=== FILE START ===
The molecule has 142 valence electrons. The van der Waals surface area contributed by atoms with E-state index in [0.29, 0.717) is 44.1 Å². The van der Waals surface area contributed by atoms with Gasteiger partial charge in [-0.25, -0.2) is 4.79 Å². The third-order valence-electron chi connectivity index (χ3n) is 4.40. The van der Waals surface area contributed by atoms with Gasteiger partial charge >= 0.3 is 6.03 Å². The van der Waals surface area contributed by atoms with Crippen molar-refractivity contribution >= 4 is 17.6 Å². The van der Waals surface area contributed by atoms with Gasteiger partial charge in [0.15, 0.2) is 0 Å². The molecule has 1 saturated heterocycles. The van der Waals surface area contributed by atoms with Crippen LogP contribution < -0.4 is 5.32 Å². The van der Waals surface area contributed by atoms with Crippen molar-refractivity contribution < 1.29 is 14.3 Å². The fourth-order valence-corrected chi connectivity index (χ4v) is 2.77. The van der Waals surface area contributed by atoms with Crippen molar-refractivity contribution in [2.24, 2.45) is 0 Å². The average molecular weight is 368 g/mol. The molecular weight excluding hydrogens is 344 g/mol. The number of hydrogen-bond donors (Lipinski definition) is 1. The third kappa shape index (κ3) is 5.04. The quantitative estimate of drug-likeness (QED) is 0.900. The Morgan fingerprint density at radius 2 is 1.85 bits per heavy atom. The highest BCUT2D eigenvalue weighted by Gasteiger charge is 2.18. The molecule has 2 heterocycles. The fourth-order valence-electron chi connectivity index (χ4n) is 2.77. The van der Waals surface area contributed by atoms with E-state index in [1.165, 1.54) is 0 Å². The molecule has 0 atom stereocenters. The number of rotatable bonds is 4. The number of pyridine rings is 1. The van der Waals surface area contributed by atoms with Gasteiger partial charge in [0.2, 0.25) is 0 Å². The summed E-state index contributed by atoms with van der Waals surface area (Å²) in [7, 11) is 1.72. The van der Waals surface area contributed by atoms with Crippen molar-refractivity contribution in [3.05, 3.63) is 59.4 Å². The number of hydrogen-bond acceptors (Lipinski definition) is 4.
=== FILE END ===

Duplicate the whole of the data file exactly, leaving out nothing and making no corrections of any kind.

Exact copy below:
The molecule has 142 valence electrons. The van der Waals surface area contributed by atoms with E-state index in [0.29, 0.717) is 44.1 Å². The van der Waals surface area contributed by atoms with Gasteiger partial charge in [-0.25, -0.2) is 4.79 Å². The third-order valence-electron chi connectivity index (χ3n) is 4.40. The van der Waals surface area contributed by atoms with Gasteiger partial charge >= 0.3 is 6.03 Å². The van der Waals surface area contributed by atoms with Crippen molar-refractivity contribution >= 4 is 17.6 Å². The van der Waals surface area contributed by atoms with Gasteiger partial charge in [0.15, 0.2) is 0 Å². The molecule has 1 saturated heterocycles. The van der Waals surface area contributed by atoms with Crippen LogP contribution < -0.4 is 5.32 Å². The van der Waals surface area contributed by atoms with Crippen molar-refractivity contribution < 1.29 is 14.3 Å². The fourth-order valence-corrected chi connectivity index (χ4v) is 2.77. The van der Waals surface area contributed by atoms with Crippen molar-refractivity contribution in [2.24, 2.45) is 0 Å². The average molecular weight is 368 g/mol. The molecular weight excluding hydrogens is 344 g/mol. The number of hydrogen-bond donors (Lipinski definition) is 1. The third kappa shape index (κ3) is 5.04. The quantitative estimate of drug-likeness (QED) is 0.900. The Morgan fingerprint density at radius 2 is 1.85 bits per heavy atom. The highest BCUT2D eigenvalue weighted by Gasteiger charge is 2.18. The molecule has 2 heterocycles. The fourth-order valence-electron chi connectivity index (χ4n) is 2.77. The van der Waals surface area contributed by atoms with E-state index in [1.165, 1.54) is 0 Å². The molecule has 0 atom stereocenters. The number of rotatable bonds is 4. The number of pyridine rings is 1. The van der Waals surface area contributed by atoms with Gasteiger partial charge in [0.2, 0.25) is 0 Å². The summed E-state index contributed by atoms with van der Waals surface area (Å²) in [7, 11) is 1.72. The van der Waals surface area contributed by atoms with Crippen molar-refractivity contribution in [3.05, 3.63) is 59.4 Å². The number of hydrogen-bond acceptors (Lipinski definition) is 4.